In the structural formulae set forth herein, the terms “aryl” and “aralkyl” are intended to embrace any aromatic group whose chemical and physical properties do not adversely affect the biological activities of the polyamines and which do not adversely affect the efficacy and safety of the polyamines for therapeutic applications.
The anti-neoplastic activity (L1210) of the polyamines of the present invention was compared with that of the corresponding N1, N4-unsubstituted polyamines according to the following method and was found to be of about equal quality.
Murine L1210 leukemia cells were maintained in logarithmic. growth as a suspension culture in RPMI 1640 containing 2% HEPES-MOPS buffer and 10% fetal calf serum as described by Porter et al, Science, Vol. 219, pages a 1083-1085 (1983). Cultures were treated while in logarithmic growth (0.5 to 1×105 cells/mL) with the test compounds at concentrations ranging from 10−6 to 10−2 M. After 48 and 96 hours, cells were counted by electronic particle analysis and viability determinations with trypan blue.
The results are set forth in Table 1 below.
“crotyl” DESPM, or
1,12-diMe DESPM (4)
The invention is illustrated by the following non-limiting examples, wherein silica gel 60 (70-230 mesh) was used for column chromatography. Proton NMR spectra were recorded on a Varian EM-390 instrument and were run in CHCl3 or D2O with chemical shifts given in parts per million down-field from an internal tetramethylsilane or HOD (δ4.7) standard, respectively (coupling constants are in hertz).
3-(N-Ethylazino)butanenitrile (I). 50% NaOH (w/w, 32 mL) was cautiously added to ethylamine hydrochloride (44.13 g, 0.54 mol) at 0° C. Crotononitrile (cis and trans, 25 mL, 0.31 mol) was added to the cold suspension over 3 min., and the mixture was stirred for 18 hours (0° C. to room temperature). The reaction was heated on a boiling water bath for 1 hour 20 min. and allowed to cool. Ether (100 mL) was added, and then 1 N NaOH (50 mL) was added. The layers were separated, and the aqueous phase was further extracted with ether (2×100 mL). The combined organic portion was washed with brine (50 mL). The brine was extracted with ether (4×50 mL) and all of the organic extracts were evaporated in vacuo. A short path distillation of the crude product afforded 19.25 g (55%) of I bp 38-45.5° C./0.06 mm.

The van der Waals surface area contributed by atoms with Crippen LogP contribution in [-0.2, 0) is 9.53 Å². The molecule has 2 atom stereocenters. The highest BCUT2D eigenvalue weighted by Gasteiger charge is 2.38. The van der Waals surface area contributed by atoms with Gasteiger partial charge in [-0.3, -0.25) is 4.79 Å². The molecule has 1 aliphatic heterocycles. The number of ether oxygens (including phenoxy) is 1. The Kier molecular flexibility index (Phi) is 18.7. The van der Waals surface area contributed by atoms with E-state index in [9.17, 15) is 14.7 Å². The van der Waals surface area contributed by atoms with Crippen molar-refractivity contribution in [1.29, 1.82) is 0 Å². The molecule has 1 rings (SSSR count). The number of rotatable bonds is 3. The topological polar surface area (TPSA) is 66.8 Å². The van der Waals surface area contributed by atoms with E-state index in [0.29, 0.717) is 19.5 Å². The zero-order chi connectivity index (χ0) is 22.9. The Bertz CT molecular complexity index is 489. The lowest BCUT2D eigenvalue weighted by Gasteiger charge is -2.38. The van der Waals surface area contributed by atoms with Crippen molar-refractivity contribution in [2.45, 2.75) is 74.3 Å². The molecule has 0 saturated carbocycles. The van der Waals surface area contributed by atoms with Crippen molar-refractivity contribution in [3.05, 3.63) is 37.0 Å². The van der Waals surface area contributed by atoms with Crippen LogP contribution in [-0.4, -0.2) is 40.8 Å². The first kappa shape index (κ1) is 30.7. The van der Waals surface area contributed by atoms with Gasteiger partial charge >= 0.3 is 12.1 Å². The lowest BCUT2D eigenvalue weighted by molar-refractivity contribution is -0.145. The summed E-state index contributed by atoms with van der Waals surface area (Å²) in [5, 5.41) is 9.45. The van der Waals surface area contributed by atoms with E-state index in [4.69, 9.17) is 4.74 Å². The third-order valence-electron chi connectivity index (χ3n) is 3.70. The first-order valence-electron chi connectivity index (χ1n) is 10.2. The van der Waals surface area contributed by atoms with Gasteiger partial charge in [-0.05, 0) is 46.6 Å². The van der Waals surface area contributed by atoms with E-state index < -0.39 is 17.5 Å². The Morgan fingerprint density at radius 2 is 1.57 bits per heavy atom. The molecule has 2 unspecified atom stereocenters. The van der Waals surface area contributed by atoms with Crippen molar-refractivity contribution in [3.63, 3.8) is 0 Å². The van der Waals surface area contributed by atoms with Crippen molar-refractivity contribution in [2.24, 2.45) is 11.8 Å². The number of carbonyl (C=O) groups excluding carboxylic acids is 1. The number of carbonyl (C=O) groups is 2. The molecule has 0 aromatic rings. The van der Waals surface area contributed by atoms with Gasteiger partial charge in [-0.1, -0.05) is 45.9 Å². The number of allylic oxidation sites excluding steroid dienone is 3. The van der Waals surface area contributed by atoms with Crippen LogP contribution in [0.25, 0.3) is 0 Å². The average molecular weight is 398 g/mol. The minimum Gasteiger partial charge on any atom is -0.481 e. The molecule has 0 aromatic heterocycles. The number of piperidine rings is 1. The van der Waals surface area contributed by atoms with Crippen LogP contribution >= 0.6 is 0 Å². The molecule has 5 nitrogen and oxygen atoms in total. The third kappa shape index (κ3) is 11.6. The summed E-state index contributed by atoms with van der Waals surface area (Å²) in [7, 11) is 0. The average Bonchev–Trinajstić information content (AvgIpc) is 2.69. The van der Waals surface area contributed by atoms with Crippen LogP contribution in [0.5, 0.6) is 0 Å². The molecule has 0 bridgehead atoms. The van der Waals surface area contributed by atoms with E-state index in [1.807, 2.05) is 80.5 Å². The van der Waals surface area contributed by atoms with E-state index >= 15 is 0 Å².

NMR δ1.00-1.32 (m, 7 H), 2.42 (d, 2 H, J=6), 2.63 (q, 2 H, J=7), 3.03 (sextet, 1 H, J=6).
N-Ethyl-1-methyl-1,3-diaminopropane dihydrochloride (II). Raney nickel (W-2 grade, 13.18 g) and then concentrated NH4OH (50 mL) were added to a solution of I (19.21 g, 0.171 mol) in methanol (207 mL) in a 500 mL Parr bottle. The suspension was cooled to 0° C., and ammonia was gently bubbled in for 40 min. Hydrogenation was carried out on a Parr shaker for 10 hours at 50-55 psi. The catalyst was filtered off (Celite) and the filtrate was concentrated. Bulb to bulb distillation of the crude product, up to 66° C./0.005 mm, followed by addition of EtOH and concentrated HCl (35 mL), and evaporation and drying gave 29.11 g (90%) of II as a white solid. NMR (D2O) β1.28-1.55 (m, 6 H), 1.8-2.5 (m, 2 H), 3.12-3.75 (m, 5 H).
N,N′-Bis(p-toluenesulfonyl)-N-ethyl-1-methyl-1,3-diaminopropane (III). A solution of p-toluenesulfonyl chloride (17.01 g, 89.2 mmol) in CH2Cl2 (300 mL) was added to a solution of II (8.89 g, 47.0 mmol) in 1 N NaOH (300 mL) which had been cooled to 0° C. After addition was complete, the biphasic mixture was stirred for 14 hours (0° C. to room temperature). The layers were separated and the aqueous portion was extracted with CH2Cl2 (2×50 mL). The combined organic phase was washed with 1 N HCl (2×100 mL) and H2O (100 mL) and evaporated in vacuo. Column chromatography on silica gel eluting with 3% EtOH/CHCl3 produced 7.46 g (39%) of III. NMR δ 0.77 (d, 3 H, J=7), 1.15 (t, 3 H, J=7), 1.45-1.76 (m, 2 H), 2.40 (s, 6 H), 2.79-3.25 (m, 4 H), 3.70-4.08 (m, 1 H), 5.47 (t, 1 H, J=7), 7.13-7.81 (m, 8 H). Anal. calcd. for C20H28N2O4S2: C, 56.58; H. 6.65; N, 6.60. Found: C, 56.60; H, 6.64; N, 6.65.